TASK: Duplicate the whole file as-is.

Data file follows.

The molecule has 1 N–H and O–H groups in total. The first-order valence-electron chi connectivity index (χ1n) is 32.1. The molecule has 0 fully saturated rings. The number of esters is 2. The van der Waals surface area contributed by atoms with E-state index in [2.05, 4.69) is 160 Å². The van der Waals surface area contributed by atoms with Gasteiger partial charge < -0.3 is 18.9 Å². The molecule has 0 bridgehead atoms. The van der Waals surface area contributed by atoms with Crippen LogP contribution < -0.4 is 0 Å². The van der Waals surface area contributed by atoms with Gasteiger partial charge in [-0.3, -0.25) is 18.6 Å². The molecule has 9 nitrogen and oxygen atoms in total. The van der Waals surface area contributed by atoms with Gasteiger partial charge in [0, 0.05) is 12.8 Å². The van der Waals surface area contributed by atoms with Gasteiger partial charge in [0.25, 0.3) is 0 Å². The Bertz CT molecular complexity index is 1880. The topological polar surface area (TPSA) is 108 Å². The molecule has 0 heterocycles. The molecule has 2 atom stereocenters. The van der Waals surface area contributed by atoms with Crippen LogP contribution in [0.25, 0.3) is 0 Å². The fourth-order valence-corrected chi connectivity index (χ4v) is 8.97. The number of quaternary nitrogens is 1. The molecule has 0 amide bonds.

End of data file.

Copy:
The molecule has 1 N–H and O–H groups in total. The first-order valence-electron chi connectivity index (χ1n) is 32.1. The molecule has 0 fully saturated rings. The number of esters is 2. The van der Waals surface area contributed by atoms with E-state index in [2.05, 4.69) is 160 Å². The van der Waals surface area contributed by atoms with Gasteiger partial charge < -0.3 is 18.9 Å². The molecule has 0 bridgehead atoms. The van der Waals surface area contributed by atoms with Crippen LogP contribution < -0.4 is 0 Å². The van der Waals surface area contributed by atoms with Gasteiger partial charge in [-0.3, -0.25) is 18.6 Å². The molecule has 9 nitrogen and oxygen atoms in total. The van der Waals surface area contributed by atoms with Gasteiger partial charge in [0, 0.05) is 12.8 Å². The van der Waals surface area contributed by atoms with Gasteiger partial charge in [0.25, 0.3) is 0 Å². The Bertz CT molecular complexity index is 1880. The topological polar surface area (TPSA) is 108 Å². The molecule has 0 heterocycles. The molecule has 2 atom stereocenters. The van der Waals surface area contributed by atoms with Crippen LogP contribution in [0.25, 0.3) is 0 Å². The fourth-order valence-corrected chi connectivity index (χ4v) is 8.97. The number of quaternary nitrogens is 1. The molecule has 0 amide bonds.